Mr Justice Holgate, has today (26th July 2021) handed down his judgement on Transport Action Network’s first legal challenge, and has found against TAN. They have already asked for permission to appeal.
Transport Action Network is shocked by today’s High Court ruling that the Secretary of State for Transport did not need to provide evidence to show he had considered the impact of the “largest ever” roads programme on climate targets.
To be clear this was a judicial review of whether the Secretary of State for Transport has made the decision to approve the “largest ever” roads programme, which includes the proposed Lower Thames Crossing, legally.
It was not about assessing whether the roads programme is a good idea, purely if the decision to approve it was made legally.
In March 2020, Grant Shapps approved the £27 billion second Road Investment Strategy (RIS2), including over 4,000 miles of additional road capacity. Two weeks later he acknowledged that “we need to use our cars less” to tackle the climate emergency.
On the first day of the judicial review in June, government lawyers conceded that the minister, when approving RIS2, only had a briefing simply asserting it was “consistent” with the net zero by 2050 climate target.
Despite tilting the scales so heavily against TAN and the DfT filing hundreds of pages of evidence, the judge was still unable to find the proof required to rule ministers had acted lawfully. So he was forced to speculate heavily, making many assumptions that “the defendant must have been aware” of, or about what “[i]t is reasonable to infer”.
To sum up, Mr Justice Holgate has today ruled that the “briefing, albeit laconic, was a legally adequate precis”, holding that “on matters of political and economic judgment a claimant for judicial review bears a heavy evidential onus to establish that a decision was irrational, absent bad faith or manifest absurdity”. He concluded “that the government is taking a range of steps to tackle the need for urgency in addressing carbon production in the transport sector. Whether they are enough is not a matter for the Court”.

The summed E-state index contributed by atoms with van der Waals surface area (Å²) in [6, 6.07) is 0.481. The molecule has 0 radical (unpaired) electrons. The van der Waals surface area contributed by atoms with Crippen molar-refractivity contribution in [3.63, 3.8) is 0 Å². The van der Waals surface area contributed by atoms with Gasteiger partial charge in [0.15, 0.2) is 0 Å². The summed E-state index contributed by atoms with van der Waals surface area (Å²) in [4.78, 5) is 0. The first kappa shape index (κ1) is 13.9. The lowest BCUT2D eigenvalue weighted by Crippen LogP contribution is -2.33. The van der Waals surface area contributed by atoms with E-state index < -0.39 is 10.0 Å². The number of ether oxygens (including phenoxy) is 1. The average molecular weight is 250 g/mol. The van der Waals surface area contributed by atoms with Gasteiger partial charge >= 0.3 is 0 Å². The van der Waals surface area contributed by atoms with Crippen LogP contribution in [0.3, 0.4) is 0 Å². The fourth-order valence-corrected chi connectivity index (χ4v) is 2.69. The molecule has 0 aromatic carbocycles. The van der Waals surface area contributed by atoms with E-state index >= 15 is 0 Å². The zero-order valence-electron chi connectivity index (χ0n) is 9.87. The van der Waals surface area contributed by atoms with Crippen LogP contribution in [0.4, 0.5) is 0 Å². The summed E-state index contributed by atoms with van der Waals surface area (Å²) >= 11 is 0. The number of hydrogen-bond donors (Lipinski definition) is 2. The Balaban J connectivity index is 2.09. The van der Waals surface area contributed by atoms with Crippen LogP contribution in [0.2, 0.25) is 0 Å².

Laconic – using or involving the use of a minimum of words : concise to the point of seeming rude or mysterious (merriam-webster definition)
What TCAG say
We are obviously very disappointed and frustrated by today’s announcement, but we most definitely appreciate and send huge thanks to Chris and Becca at Transport Action Network and the entire legal team for all their hard work.
We have to remember that this judgement is not on whether the roads programme is a good decision or not, it was purely on whether the decision had been made legally.
When you consider that Carbon Net Zero is enshrined in UK law, and we are living in a time of climate emergency where we need to be aware and acting now, it is ludicrous that the Secretary of State has failed to carry out proper due diligence on the real impacts of such a hugely destructive roads programme before deciding to approve it. It’s about time that our Government stepped up and started to back up all the talk with some actions now. The world’s eyes will be on us as the UK hosts COP26 in Glasgow later this year. But whether the world is watching or not we need our Government to finally start to step up and put their money where their mouth is on climate emergency, instead of putting money into hugely destructive and harmful road programmes like RIS2 and the LTC.
We continue to support TAN and their legal challenges, including their appeal on todays decision.
The fight continues on all levels! Together we are stronger!
If you can please donate to TAN’s appeal – https://www.crowdjustice.com/case/stop-largest-ever-roads-programme/
More info on TAN’s legal challenges – click here
TANs press release on the judgement being handed down – click here
The official judgement document – click here